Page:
Probate happens after a death. An executor, chosen by the deceased, is usually in charge of the probate process – but not always. If there is no executor named or if the named person doesn’t want the job, a personal representative or estate administrator can take on the task of overseeing probate.
Regardless of who is in charge, there are lots of different steps that must be taken during probate. Executors, estate administrators or personal representatives, beneficiaries or heirs, and loved ones of th deceased all need to know what is supposed to happen and need to make sure things get done right. This probate checklist will help to ensure that all of the essential steps of probate are taken so the wishes of the deceased are respected, so property is cared for, and so beneficiaries and heirs can get their inheritance.
While not every estate is going to require every step here, this basic checklist can guide you through what likely must be done during probate:
- Obtain death certificates from the funeral director. The death certificates need to be certified.
- Find a probate attorney. Executors need a lawyer to represent the estate because executors have so many legal responsibilities. Heirs may want an attorney too in order to help them protect their inheritance!
- Obtain all estate planning documents. You’ll want to find wills, trust documents, codicils, and other instructions the deceased left behind.
- Find ownership documents. Titles, statements from financial accounts, deeds, and other documentation showing ownership of assets are going to be important.
- Obtain essential legal documents. Prenups, birth certificates, leases, contracts, partnership agreements, and a wide variety of other legal documents can become important during probate.
- Prepare a summary of estate assets. You need a comprehensive list of the assets left by the deceased, including estimated or approximate values of those assets. Look for safe deposit boxes and inventory them, and obtain keys if necessary to access estate property.
- Collect estate assets. If there are insurance policies paid out to the estate, outstanding debts owed to the estate, employment benefits owed, or any other money and property owed to the estate, the executor should try to collect it.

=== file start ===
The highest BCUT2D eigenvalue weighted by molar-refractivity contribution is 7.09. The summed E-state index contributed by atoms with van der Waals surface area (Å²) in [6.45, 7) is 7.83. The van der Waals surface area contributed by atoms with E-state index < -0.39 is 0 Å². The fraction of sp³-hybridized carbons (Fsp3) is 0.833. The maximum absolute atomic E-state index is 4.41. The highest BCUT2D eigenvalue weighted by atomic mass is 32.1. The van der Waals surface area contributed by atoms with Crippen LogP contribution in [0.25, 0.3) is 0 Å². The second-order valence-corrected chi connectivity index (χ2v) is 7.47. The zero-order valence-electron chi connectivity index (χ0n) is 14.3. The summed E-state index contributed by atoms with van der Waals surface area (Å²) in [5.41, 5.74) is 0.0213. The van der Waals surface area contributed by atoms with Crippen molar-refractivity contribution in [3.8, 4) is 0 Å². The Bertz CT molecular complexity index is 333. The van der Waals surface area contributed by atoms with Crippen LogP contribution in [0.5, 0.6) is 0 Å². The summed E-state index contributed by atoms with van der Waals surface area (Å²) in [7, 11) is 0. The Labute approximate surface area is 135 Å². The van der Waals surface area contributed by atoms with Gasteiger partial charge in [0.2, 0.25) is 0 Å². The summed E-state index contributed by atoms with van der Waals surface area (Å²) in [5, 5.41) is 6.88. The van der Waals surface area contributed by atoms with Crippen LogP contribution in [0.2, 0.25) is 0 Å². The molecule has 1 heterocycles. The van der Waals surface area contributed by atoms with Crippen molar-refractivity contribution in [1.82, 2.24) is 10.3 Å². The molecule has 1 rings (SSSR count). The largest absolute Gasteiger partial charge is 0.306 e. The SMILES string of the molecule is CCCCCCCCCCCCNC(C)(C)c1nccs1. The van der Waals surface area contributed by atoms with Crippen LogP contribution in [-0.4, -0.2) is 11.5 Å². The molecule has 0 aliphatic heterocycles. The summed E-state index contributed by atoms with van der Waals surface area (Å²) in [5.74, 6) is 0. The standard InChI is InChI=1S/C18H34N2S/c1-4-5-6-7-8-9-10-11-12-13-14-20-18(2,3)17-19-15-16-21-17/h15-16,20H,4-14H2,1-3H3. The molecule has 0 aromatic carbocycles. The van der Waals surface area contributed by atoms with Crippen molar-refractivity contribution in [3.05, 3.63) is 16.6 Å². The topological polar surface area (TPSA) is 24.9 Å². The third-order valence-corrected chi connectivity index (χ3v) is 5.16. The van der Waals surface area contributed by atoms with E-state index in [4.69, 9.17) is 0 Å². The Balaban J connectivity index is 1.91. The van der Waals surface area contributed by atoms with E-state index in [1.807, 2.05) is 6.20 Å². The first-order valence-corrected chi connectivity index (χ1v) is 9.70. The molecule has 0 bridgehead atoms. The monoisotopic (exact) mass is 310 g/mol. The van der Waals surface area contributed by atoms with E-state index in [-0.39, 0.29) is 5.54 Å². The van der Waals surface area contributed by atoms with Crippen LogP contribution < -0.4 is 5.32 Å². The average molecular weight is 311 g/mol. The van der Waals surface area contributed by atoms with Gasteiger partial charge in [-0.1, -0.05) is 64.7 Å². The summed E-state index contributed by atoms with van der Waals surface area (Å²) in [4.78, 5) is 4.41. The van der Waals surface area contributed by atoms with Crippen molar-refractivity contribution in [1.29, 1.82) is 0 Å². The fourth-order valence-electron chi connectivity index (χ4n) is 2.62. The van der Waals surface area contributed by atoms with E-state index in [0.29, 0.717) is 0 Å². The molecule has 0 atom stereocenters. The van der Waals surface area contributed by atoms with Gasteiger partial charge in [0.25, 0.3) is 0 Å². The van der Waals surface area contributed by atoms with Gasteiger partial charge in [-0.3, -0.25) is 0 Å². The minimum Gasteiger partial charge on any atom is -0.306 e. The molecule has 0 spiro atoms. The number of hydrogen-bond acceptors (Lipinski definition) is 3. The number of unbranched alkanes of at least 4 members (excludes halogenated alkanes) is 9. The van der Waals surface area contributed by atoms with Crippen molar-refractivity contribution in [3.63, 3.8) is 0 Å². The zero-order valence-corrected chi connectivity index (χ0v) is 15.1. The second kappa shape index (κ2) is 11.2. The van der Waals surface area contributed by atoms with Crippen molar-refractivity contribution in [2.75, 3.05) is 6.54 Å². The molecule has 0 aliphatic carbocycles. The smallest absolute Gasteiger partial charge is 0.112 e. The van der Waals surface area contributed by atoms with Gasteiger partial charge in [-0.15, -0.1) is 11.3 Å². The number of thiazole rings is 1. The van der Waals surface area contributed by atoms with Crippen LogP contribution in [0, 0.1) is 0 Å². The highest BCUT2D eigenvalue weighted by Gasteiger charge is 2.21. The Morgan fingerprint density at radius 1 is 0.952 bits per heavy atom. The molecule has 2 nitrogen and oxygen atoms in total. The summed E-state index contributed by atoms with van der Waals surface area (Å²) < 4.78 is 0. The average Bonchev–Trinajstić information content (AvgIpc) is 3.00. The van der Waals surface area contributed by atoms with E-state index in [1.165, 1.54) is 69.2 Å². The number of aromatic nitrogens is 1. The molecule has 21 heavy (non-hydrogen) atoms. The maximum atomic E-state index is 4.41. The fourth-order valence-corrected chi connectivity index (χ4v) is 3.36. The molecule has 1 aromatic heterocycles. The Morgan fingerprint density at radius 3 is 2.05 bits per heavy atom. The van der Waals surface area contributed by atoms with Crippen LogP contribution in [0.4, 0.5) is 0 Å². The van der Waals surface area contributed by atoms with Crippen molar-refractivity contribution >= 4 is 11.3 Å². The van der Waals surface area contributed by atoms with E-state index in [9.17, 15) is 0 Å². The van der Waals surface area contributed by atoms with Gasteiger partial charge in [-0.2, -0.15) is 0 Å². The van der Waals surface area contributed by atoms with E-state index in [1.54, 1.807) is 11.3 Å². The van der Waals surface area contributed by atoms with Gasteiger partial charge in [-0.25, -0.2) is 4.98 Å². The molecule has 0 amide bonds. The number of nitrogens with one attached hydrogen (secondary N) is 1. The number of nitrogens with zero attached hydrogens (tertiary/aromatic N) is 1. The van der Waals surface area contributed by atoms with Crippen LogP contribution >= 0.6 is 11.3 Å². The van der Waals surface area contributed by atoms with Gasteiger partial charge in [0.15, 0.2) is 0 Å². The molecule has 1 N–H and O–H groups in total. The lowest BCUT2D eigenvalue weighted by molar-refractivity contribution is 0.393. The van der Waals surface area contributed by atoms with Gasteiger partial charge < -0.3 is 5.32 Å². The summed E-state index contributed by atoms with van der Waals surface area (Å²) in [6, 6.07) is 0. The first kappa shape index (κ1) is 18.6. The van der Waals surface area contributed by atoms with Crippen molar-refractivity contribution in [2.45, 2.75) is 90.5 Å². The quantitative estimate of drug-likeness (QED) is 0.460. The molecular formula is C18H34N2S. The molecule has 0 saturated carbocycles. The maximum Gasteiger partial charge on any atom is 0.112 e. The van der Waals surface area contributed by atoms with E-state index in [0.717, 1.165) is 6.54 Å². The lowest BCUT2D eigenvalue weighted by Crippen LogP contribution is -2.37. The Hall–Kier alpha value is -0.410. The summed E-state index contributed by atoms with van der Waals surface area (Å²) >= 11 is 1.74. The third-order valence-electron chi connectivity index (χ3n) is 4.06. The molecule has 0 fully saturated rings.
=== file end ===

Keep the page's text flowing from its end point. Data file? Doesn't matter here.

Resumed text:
- Make a list of debts and financial obligations. You should have a detailed summary of financial liabilities and obligations the deceased has taken on.
- File for probate with the court. You need to file for probate in the appropriate county or counties where the deceased person owned property.
- Provide appropriate notifications. Family members, beneficiaries, potential heirs, and creditors all have to be notified of probate proceedings. If people or companies cannot be found, publishing notifications in newspapers may be necessary.
- Take care of tax filings. A tax ID number may need to be obtained from the IRS for the estate. Taxes may have to be paid, depending upon the value of estate assets and the type of assets transferring.
- Manage estate assets. Executors are in charge of asset management during probate. This means doing things like paying the mortgage and other bills for property the deceased owns. You may also need to obtain or maintain insurance coverage for valuable assets.
- Obtain valuations. In some cases, having estate assets appraised is necessary. This could become important, for example, if the estate is large enough for estate taxes to be assessed.
- Keep an accounting. You need to keep detailed records of how money is being spent and of any transactions made on behalf of the estate.
- Attend all probate court proceedings. Going to court may be necessary to prove a will is valid and to address other issues related to the estate. Court fees have to be paid for the initial probate filing and for certain other court proceedings.
- Distribute assets: Assets should be distributed to new owners at the close of probate proceedings. A formal plan should be made for asset distribution. Deeds, titles and other ownership documentation must be changed.
These are the key steps which take place during the probate process. Parman & Easterday can help with all of these steps, and more. Give us a call today at 405-843-6100 or contact us online to find out how we can help.